Today I learned about Saint Dymphna, the patron saint of mental illness. Her nickname is ‘Demon Slayer’ because before mental illness was recognised as an actual thing, everybody believed that anyone who didn’t have a psychological profile in the fat bit of the bell curve was chock-full of demons. It was a really fun time.
Anyway, as a result of this fallacy, Dymphna is often portrayed in art as an absolute boss bitch, either having recently slain the devil, or leading him around on a leash like he’s her whiny little Bichon Frise.
Mostly it’s quite subtle, like in this one where Dymphna is just catching up on some light reading while she skewers Satan to the grass. She’s pretty calm for someone standing a few metres in front of what looks for all the world like a mass killing.
To be honest, even the devil looks pretty relaxed for someone being completely dominated by a sassy book nerd. Like here, where the Lord of Darkness looks like he’s poking his head out of a pillow fort to ask his mum for a sandwich.
The more I look at artistic depictions of Dymphna and the devil, the more convinced I am that the artists are hinting at some kind of… consensual arrangement. I mean am I on drugs, or is Beelzebub definitely flexing here?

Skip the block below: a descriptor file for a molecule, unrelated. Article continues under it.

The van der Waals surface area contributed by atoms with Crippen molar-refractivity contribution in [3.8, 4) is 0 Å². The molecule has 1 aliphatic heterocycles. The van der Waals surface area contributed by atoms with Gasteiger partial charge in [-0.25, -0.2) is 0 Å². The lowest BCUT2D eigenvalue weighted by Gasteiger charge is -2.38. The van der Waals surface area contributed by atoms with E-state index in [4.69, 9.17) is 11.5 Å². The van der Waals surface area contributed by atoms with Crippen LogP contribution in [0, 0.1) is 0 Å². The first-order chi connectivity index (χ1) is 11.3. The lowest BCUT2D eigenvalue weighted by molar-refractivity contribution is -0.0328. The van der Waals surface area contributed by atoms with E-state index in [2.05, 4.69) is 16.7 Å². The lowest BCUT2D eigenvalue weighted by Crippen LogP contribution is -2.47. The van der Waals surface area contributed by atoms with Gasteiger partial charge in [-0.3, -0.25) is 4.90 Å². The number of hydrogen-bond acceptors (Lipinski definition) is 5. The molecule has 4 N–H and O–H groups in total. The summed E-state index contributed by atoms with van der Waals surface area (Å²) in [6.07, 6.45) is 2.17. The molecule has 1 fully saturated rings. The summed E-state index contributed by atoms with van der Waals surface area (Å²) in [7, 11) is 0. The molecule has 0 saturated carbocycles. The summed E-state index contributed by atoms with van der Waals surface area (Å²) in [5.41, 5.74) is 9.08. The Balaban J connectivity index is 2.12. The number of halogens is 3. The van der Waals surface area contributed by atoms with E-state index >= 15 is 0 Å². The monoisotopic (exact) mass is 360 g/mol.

I guess the only thing scarier than Satan on a chain is an empty chain where Satan used to be. Dymphna honey, we need a better reaction than a he-was-here-a-second-ago facial expression, this is a legitimate problem.
My favourite by far is Goswijn van der Weyden’s completely incredible version of events, in which Dymphna is trying to complain that her demon pet looks like it came from the puppet shelf at a two-dollar shop, but St Lucy is NOT having a bar of it because, frankly, she has a minimum of one fairly pressing issue she has to attend to first.
So there. That’s Saint Dymphna, who has a way cooler pet than you, but nowhere near enough artworks depicting her. We’ll just have to settle for little ceramic statuettes made by people who think they can just sculpt an angry teddy bear’s head at the edge of a skirt even though they’re not even sure what size hands are supposed to be.